CONDITION: Joint Pain
OVERVIEW: Over 30% of adults living in the US report experiencing some type of joint pain within the last 30 days. Joint pain can be caused from many conditions and can arise from issues relating to the cartilage, tendons, ligaments, bone, and muscle around a joint. The joints that are often affected by joint pain include the shoulders, knees, elbows, and hips, but it can affect any joint in the body. The pain can range from mild to severe, and movement can be slightly limiting to completely debilitating.
- Decreased range of motion
- Swelling and redness
- Warmth at joint location
CAUSES: There are hundreds of conditions that could lead to joint pain, but here are some of the most common causes:
Connective tissue diseases
Sprains & strains
WHAT MAKES IT WORSE:
- Weather changes
- Not stretching before exercise
- Processed foods
COMMON THERAPIES: Pain relief often come from oral medications like codeine, oxycodone, hydrocodone, and morphine, many of which can cause serious side effects including addiction, drug tolerance, depression, and impaired judgment. Other medications include anticonvulsants, antidepressants, and nonsteroidal anti-inflammatory drugs, nonsteroidal anti-inflammatory drugs (NSAIDs).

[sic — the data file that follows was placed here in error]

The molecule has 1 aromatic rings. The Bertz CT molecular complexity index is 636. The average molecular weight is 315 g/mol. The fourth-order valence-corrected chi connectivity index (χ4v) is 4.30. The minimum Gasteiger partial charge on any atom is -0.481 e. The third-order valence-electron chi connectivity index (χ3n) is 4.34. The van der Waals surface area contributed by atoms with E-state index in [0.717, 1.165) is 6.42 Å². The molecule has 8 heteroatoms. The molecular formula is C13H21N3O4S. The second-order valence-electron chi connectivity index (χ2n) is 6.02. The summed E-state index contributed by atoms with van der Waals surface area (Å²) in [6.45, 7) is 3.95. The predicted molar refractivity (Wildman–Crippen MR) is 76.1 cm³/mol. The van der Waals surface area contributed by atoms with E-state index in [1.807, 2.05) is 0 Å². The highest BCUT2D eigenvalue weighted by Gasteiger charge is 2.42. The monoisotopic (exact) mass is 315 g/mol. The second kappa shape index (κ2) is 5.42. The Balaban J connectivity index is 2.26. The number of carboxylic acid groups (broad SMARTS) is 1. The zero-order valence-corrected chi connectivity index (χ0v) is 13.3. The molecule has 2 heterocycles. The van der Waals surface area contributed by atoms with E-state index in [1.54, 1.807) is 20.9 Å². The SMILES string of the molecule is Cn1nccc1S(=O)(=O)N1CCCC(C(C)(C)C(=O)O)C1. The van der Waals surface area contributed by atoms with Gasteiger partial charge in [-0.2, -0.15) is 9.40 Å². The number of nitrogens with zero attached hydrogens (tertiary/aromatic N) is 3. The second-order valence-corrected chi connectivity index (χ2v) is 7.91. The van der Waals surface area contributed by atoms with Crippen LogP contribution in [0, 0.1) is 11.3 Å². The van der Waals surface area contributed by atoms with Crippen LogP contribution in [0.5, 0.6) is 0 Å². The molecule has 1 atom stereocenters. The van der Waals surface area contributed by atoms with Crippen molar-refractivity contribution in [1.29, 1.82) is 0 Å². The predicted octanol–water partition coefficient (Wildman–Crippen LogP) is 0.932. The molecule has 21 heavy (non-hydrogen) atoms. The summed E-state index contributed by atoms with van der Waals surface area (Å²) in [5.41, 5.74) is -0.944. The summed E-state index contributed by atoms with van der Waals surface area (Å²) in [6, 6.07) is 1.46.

NATURAL INGREDIENTS WE USE:
Chamomile Flower Extract: Calms and reduces inflammation
Lavender Essential Oil: Reduces pain sensitivity
Lemongrass Essential Oil: Reduces inflammation & eases anxiety
Menthol: Reduces pain sensation & counters irritation
Plant-based MSM: Deeply penetrates to reduce inflammation
Vitamin A: Has restorative properties
Vitamin C: Supports cartilage production
Vitamin E: Works as a potent antioxidant
- Try the RICE method—rest, ice, compression, and elevation—on the affected area.
- Do qigong exercises to promote wellness and improve joint range of motion.
- Embrace a positive mindset. Studies show that pain and depression are related.
- Use swimming as a low-impact form of exercise.
- Apply our Ultra Relief Cream at the first sign of pain to ease discomfort.
“Joint Pain.” Mayo Clinic, Mayo Foundation for Medical Education and Research, 11 Jan. 2019, www.mayoclinic.org/symptoms/joint-pain/basics/definition/sym-20050668.
Schaible, H G, et al. “Joint Pain.” Current Neurology and Neuroscience Reports., U.S. National Library of Medicine, June 2009, www.ncbi.nlm.nih.gov/pubmed/19363606.
Quick, D C. “Joint Pain and Weather. A Critical Review of the Literature.” Current Neurology and Neuroscience Reports., U.S. National Library of Medicine, Mar. 1997, www.ncbi.nlm.nih.gov/pubmed/9090247.
“RICE Method for Injuries (Rest, Ice, Compression, Elevation).” WebMD, WebMD, www.webmd.com/first-aid/rice-method-injuries#1.
“QuickStats: Percentage of Adults Reporting Joint Pain or Stiffness, --- National Health Interview Survey,§ United States, 2006.” Centers for Disease Control and Prevention, Centers for Disease Control and Prevention, www.cdc.gov/mmwr/preview/mmwrhtml/mm5717a9.htm.
Sheng, Jiyao, et al. “The Link between Depression and Chronic Pain: Neural Mechanisms in the Brain.” Neural Plasticity, vol. 2017, 2017, pp. 1–10., doi:10.1155/2017/9724371.